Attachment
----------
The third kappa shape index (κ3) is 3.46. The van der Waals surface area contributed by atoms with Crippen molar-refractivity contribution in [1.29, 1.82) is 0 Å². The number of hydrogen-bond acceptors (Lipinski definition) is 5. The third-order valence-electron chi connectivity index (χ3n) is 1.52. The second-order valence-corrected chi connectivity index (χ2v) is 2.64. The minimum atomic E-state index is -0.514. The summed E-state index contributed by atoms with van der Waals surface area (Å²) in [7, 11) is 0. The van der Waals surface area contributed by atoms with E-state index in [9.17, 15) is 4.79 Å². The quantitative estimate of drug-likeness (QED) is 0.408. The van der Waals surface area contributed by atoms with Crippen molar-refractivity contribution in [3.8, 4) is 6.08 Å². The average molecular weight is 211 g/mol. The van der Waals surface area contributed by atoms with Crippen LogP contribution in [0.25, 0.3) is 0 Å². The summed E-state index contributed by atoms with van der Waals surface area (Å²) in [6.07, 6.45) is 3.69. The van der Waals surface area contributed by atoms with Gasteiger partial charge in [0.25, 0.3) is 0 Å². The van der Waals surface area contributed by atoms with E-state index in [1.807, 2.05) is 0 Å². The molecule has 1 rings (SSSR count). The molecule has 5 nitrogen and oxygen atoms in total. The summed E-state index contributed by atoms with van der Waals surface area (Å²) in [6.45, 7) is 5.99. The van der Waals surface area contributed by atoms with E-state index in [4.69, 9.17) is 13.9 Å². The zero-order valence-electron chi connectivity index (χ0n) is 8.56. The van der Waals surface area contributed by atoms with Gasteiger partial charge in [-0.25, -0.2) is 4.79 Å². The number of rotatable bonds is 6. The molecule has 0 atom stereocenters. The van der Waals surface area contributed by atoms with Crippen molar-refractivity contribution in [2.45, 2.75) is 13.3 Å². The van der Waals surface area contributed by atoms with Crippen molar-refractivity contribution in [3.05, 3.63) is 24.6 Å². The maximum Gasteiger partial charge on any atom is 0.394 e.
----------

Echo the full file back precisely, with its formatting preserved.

The third kappa shape index (κ3) is 3.46. The van der Waals surface area contributed by atoms with Crippen molar-refractivity contribution in [1.29, 1.82) is 0 Å². The number of hydrogen-bond acceptors (Lipinski definition) is 5. The third-order valence-electron chi connectivity index (χ3n) is 1.52. The second-order valence-corrected chi connectivity index (χ2v) is 2.64. The minimum atomic E-state index is -0.514. The summed E-state index contributed by atoms with van der Waals surface area (Å²) in [7, 11) is 0. The van der Waals surface area contributed by atoms with E-state index in [9.17, 15) is 4.79 Å². The quantitative estimate of drug-likeness (QED) is 0.408. The van der Waals surface area contributed by atoms with Crippen molar-refractivity contribution in [3.8, 4) is 6.08 Å². The average molecular weight is 211 g/mol. The van der Waals surface area contributed by atoms with Crippen LogP contribution in [0.25, 0.3) is 0 Å². The summed E-state index contributed by atoms with van der Waals surface area (Å²) in [6.07, 6.45) is 3.69. The van der Waals surface area contributed by atoms with Gasteiger partial charge in [0.25, 0.3) is 0 Å². The van der Waals surface area contributed by atoms with E-state index in [1.807, 2.05) is 0 Å². The molecule has 1 rings (SSSR count). The molecule has 5 nitrogen and oxygen atoms in total. The summed E-state index contributed by atoms with van der Waals surface area (Å²) in [6.45, 7) is 5.99. The van der Waals surface area contributed by atoms with E-state index in [4.69, 9.17) is 13.9 Å². The zero-order valence-electron chi connectivity index (χ0n) is 8.56. The van der Waals surface area contributed by atoms with Gasteiger partial charge in [-0.25, -0.2) is 4.79 Å². The number of rotatable bonds is 6. The molecule has 0 atom stereocenters. The van der Waals surface area contributed by atoms with Crippen molar-refractivity contribution in [2.45, 2.75) is 13.3 Å². The van der Waals surface area contributed by atoms with Crippen molar-refractivity contribution in [3.05, 3.63) is 24.6 Å². The maximum Gasteiger partial charge on any atom is 0.394 e.